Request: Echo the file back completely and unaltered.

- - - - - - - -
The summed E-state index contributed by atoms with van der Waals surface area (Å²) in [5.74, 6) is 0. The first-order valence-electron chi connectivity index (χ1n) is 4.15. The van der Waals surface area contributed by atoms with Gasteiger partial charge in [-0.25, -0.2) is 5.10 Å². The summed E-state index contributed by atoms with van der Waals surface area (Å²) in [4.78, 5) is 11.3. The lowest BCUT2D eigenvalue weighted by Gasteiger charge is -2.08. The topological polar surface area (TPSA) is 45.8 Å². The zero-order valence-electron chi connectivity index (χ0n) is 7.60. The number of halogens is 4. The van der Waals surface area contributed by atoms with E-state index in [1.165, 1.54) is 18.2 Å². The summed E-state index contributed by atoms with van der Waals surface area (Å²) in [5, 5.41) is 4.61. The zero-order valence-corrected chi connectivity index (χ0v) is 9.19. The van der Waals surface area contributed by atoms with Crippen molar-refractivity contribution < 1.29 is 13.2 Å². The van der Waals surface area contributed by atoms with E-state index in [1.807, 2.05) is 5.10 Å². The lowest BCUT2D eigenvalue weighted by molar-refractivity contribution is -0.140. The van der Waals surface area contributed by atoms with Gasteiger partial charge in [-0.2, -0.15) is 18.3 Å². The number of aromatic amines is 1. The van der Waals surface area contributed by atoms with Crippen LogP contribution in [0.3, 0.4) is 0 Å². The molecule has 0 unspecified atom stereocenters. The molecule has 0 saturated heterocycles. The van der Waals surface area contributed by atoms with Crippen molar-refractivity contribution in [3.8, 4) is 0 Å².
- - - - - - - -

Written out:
The summed E-state index contributed by atoms with van der Waals surface area (Å²) in [5.74, 6) is 0. The first-order valence-electron chi connectivity index (χ1n) is 4.15. The van der Waals surface area contributed by atoms with Gasteiger partial charge in [-0.25, -0.2) is 5.10 Å². The summed E-state index contributed by atoms with van der Waals surface area (Å²) in [4.78, 5) is 11.3. The lowest BCUT2D eigenvalue weighted by Gasteiger charge is -2.08. The topological polar surface area (TPSA) is 45.8 Å². The zero-order valence-electron chi connectivity index (χ0n) is 7.60. The number of halogens is 4. The van der Waals surface area contributed by atoms with E-state index in [1.165, 1.54) is 18.2 Å². The summed E-state index contributed by atoms with van der Waals surface area (Å²) in [5, 5.41) is 4.61. The zero-order valence-corrected chi connectivity index (χ0v) is 9.19. The van der Waals surface area contributed by atoms with Crippen molar-refractivity contribution < 1.29 is 13.2 Å². The van der Waals surface area contributed by atoms with E-state index in [1.807, 2.05) is 5.10 Å². The lowest BCUT2D eigenvalue weighted by molar-refractivity contribution is -0.140. The van der Waals surface area contributed by atoms with Gasteiger partial charge in [-0.2, -0.15) is 18.3 Å². The number of aromatic amines is 1. The van der Waals surface area contributed by atoms with Crippen LogP contribution in [0.3, 0.4) is 0 Å². The molecule has 0 unspecified atom stereocenters. The molecule has 0 saturated heterocycles. The van der Waals surface area contributed by atoms with Crippen molar-refractivity contribution in [3.8, 4) is 0 Å².